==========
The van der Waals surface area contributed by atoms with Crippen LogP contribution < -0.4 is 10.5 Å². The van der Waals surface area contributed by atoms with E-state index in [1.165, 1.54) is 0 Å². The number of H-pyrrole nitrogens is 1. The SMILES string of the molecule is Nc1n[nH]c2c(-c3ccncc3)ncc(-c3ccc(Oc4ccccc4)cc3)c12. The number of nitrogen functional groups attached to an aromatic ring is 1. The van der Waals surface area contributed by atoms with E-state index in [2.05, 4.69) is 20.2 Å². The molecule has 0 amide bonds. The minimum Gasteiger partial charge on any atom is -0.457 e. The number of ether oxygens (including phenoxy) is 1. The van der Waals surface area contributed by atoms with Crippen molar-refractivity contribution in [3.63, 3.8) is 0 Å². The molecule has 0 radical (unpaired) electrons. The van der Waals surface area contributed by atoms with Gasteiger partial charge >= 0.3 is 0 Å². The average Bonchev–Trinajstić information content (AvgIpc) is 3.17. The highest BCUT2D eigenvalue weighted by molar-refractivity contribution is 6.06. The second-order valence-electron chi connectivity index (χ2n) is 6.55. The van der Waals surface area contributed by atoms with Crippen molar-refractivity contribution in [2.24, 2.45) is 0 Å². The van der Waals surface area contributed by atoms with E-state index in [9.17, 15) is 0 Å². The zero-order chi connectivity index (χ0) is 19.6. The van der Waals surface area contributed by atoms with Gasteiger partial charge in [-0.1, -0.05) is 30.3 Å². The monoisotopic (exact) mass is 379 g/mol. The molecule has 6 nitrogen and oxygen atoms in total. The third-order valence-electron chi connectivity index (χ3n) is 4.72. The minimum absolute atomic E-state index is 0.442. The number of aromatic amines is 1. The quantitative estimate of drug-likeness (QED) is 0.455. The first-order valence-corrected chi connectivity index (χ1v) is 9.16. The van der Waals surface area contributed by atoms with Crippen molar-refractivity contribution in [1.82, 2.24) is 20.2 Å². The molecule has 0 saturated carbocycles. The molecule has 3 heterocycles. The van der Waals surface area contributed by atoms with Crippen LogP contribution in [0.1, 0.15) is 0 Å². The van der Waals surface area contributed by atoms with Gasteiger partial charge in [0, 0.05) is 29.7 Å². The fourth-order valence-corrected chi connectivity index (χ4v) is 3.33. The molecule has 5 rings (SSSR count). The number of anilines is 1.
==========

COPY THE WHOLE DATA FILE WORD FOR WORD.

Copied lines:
The van der Waals surface area contributed by atoms with Crippen LogP contribution < -0.4 is 10.5 Å². The van der Waals surface area contributed by atoms with E-state index in [1.165, 1.54) is 0 Å². The number of H-pyrrole nitrogens is 1. The SMILES string of the molecule is Nc1n[nH]c2c(-c3ccncc3)ncc(-c3ccc(Oc4ccccc4)cc3)c12. The number of nitrogen functional groups attached to an aromatic ring is 1. The van der Waals surface area contributed by atoms with E-state index in [2.05, 4.69) is 20.2 Å². The molecule has 0 amide bonds. The minimum Gasteiger partial charge on any atom is -0.457 e. The number of ether oxygens (including phenoxy) is 1. The van der Waals surface area contributed by atoms with Crippen molar-refractivity contribution in [3.63, 3.8) is 0 Å². The molecule has 0 radical (unpaired) electrons. The van der Waals surface area contributed by atoms with Gasteiger partial charge >= 0.3 is 0 Å². The average Bonchev–Trinajstić information content (AvgIpc) is 3.17. The highest BCUT2D eigenvalue weighted by molar-refractivity contribution is 6.06. The second-order valence-electron chi connectivity index (χ2n) is 6.55. The van der Waals surface area contributed by atoms with Crippen molar-refractivity contribution in [2.24, 2.45) is 0 Å². The van der Waals surface area contributed by atoms with E-state index in [9.17, 15) is 0 Å². The zero-order chi connectivity index (χ0) is 19.6. The van der Waals surface area contributed by atoms with Gasteiger partial charge in [-0.1, -0.05) is 30.3 Å². The monoisotopic (exact) mass is 379 g/mol. The molecule has 6 nitrogen and oxygen atoms in total. The third-order valence-electron chi connectivity index (χ3n) is 4.72. The minimum absolute atomic E-state index is 0.442. The number of aromatic amines is 1. The quantitative estimate of drug-likeness (QED) is 0.455. The first-order valence-corrected chi connectivity index (χ1v) is 9.16. The van der Waals surface area contributed by atoms with Crippen molar-refractivity contribution in [1.82, 2.24) is 20.2 Å². The molecule has 0 saturated carbocycles. The molecule has 3 heterocycles. The van der Waals surface area contributed by atoms with Crippen LogP contribution in [0.1, 0.15) is 0 Å². The van der Waals surface area contributed by atoms with Gasteiger partial charge in [0, 0.05) is 29.7 Å². The fourth-order valence-corrected chi connectivity index (χ4v) is 3.33. The molecule has 5 rings (SSSR count). The number of anilines is 1.